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BC media make false charges stick
CBC radio program The House violates standards, but offers no apology
Straight Goods (straightgoods.com) June 2001; Free The Media, July 2001
 
It was too outrageous. I wouldn't have believed it if I hadn't known how it happened. CBC radio was found at fault on an important political matter by their own ombudsman, and yet they refused to mention anything about it to their listeners.

The story begins December 30, 2000, with that week's edition of The House, the reputedly prestigious Saturday morning program about politics in Ottawa and elsewhere. Host Jason Moscovitz and B.C. news correspondent Chris Brown are doing an item on what's in store in the new year for B.C. politics. They talk about the NDP's loss of credibility.

They falsely report that the NDP government in the mid-1990s lied about the provincial budget. They say it a second time, and a third time. At that point, they make a show of going into the background, to explain to listeners from outside B.C. what they are talking about. They ooze authority, particularly Moscovitz. The frame for the discussion is "scandal."

Was there in fact lying and a scandal, however, or were they the product of the anti-NDP media in the province, media which have the power to make fallacious charges stick politically, since concentration of ownership in right wing hands is so extreme?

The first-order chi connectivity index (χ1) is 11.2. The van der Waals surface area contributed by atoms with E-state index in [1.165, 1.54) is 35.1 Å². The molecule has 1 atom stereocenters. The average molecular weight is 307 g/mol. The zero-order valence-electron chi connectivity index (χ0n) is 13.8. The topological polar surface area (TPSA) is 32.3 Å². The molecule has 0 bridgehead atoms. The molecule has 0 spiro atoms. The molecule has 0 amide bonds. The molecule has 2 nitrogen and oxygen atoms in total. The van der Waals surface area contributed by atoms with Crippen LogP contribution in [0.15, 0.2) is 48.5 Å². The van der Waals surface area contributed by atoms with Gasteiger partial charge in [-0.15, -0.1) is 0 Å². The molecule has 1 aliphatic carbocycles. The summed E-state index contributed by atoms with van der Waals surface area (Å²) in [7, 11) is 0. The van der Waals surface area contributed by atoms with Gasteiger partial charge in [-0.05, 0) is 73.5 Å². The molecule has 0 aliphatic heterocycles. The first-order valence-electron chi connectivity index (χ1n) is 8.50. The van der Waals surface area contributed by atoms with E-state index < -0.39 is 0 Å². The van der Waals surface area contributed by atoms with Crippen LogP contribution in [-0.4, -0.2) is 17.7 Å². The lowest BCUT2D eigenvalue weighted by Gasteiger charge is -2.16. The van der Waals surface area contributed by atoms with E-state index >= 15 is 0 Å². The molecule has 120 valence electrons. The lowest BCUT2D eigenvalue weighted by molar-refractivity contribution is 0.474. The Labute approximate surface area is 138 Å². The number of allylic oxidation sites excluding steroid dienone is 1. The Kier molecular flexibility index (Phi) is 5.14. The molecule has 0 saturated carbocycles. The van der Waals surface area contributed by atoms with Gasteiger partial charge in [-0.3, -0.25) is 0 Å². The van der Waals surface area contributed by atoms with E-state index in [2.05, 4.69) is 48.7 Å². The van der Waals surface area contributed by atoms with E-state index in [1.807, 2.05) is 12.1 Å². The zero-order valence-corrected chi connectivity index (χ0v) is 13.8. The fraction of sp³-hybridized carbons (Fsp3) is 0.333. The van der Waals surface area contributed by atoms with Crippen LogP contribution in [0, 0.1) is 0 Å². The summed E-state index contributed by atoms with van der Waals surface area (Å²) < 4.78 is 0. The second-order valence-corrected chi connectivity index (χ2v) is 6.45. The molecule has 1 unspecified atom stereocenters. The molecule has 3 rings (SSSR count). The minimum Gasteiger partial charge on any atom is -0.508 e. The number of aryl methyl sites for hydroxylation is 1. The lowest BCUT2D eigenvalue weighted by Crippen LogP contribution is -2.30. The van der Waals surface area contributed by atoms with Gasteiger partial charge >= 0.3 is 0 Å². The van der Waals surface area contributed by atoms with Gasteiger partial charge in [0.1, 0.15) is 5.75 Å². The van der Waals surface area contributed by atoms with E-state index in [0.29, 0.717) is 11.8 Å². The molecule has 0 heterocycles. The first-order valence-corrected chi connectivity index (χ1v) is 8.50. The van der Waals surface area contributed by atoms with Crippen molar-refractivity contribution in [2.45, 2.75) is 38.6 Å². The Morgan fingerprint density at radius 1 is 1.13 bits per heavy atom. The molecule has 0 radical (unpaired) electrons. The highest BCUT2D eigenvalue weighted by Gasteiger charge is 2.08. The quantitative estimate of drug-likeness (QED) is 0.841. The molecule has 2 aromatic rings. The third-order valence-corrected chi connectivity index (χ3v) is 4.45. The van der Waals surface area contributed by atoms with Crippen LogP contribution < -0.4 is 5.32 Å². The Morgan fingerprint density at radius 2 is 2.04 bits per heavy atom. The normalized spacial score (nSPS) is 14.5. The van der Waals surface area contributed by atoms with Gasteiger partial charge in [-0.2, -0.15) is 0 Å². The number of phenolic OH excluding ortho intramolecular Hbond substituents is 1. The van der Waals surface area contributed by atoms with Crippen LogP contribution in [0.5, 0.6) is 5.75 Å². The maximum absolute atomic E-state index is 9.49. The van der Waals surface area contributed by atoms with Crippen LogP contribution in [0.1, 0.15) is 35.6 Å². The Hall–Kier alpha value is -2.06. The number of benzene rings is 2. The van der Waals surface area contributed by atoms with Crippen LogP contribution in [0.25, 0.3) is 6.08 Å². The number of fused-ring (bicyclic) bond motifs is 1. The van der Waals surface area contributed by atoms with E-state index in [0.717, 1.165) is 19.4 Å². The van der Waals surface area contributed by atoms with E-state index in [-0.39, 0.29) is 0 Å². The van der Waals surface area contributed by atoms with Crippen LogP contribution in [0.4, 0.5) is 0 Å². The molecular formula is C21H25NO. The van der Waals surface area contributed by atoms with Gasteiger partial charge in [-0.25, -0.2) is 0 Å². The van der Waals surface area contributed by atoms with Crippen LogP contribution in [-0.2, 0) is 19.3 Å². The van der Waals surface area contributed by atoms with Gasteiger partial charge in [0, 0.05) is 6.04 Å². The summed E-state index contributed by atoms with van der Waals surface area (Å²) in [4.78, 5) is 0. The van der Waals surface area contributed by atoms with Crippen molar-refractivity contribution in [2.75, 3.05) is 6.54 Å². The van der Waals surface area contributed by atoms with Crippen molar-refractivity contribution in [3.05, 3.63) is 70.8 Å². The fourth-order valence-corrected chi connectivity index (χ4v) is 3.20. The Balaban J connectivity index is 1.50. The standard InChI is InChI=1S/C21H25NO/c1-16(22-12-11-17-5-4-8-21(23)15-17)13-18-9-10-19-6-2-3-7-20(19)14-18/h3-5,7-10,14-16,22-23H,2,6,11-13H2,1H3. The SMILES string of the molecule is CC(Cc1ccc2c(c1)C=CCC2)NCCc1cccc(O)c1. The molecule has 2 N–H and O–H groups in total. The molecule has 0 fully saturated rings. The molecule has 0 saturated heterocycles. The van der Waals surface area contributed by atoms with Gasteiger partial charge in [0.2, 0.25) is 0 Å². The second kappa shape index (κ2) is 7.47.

I send The House an e-mail. I have real authority on my side: an August 3 B.C. Supreme Court judgement, dismissing a suit alleging election fraud. The budget in question - for the financial year 1995-96 - was at the centre of the case. Justice Mary Humphries was direct and unequivocal in exonerating the finance minister at the time, Elizabeth Cull, and also Glen Clark.

The court found Cull to be an "honest, careful, articulate and well-informed witness. I accept that she believed her assumptions were reasonable and that she was honest in her belief that the 1995-96 budget was balanced."

And further: "I have found that Ms. Cull's beliefs were honest and reasonable."

And so on, in the same vein, in other sections of the judgement. Similarly, the margin of error in the 1995-96 budget was well within acceptable limits, as the court pointed out.

I cite, for The House, the relevant passages, complete with paragraph numbers to underline where the citations come from. The program, however, declines to make a correction or even to mention my e-mail. This irks me, so I file an appeal to the CBC's ombudsman David Bazay.

An involved e-mail correspondence follows between Esther Enkin, managing editor and chief journalist for CBC radio, and myself. Enkin's response to my appeal is evasive bafflegab, but complex. I curse myself for the time it's taking me - Enkin gets paid for her time, and I don't - but I can't simply shrug the matter off. I go to the trouble of carefully deconstructing her response.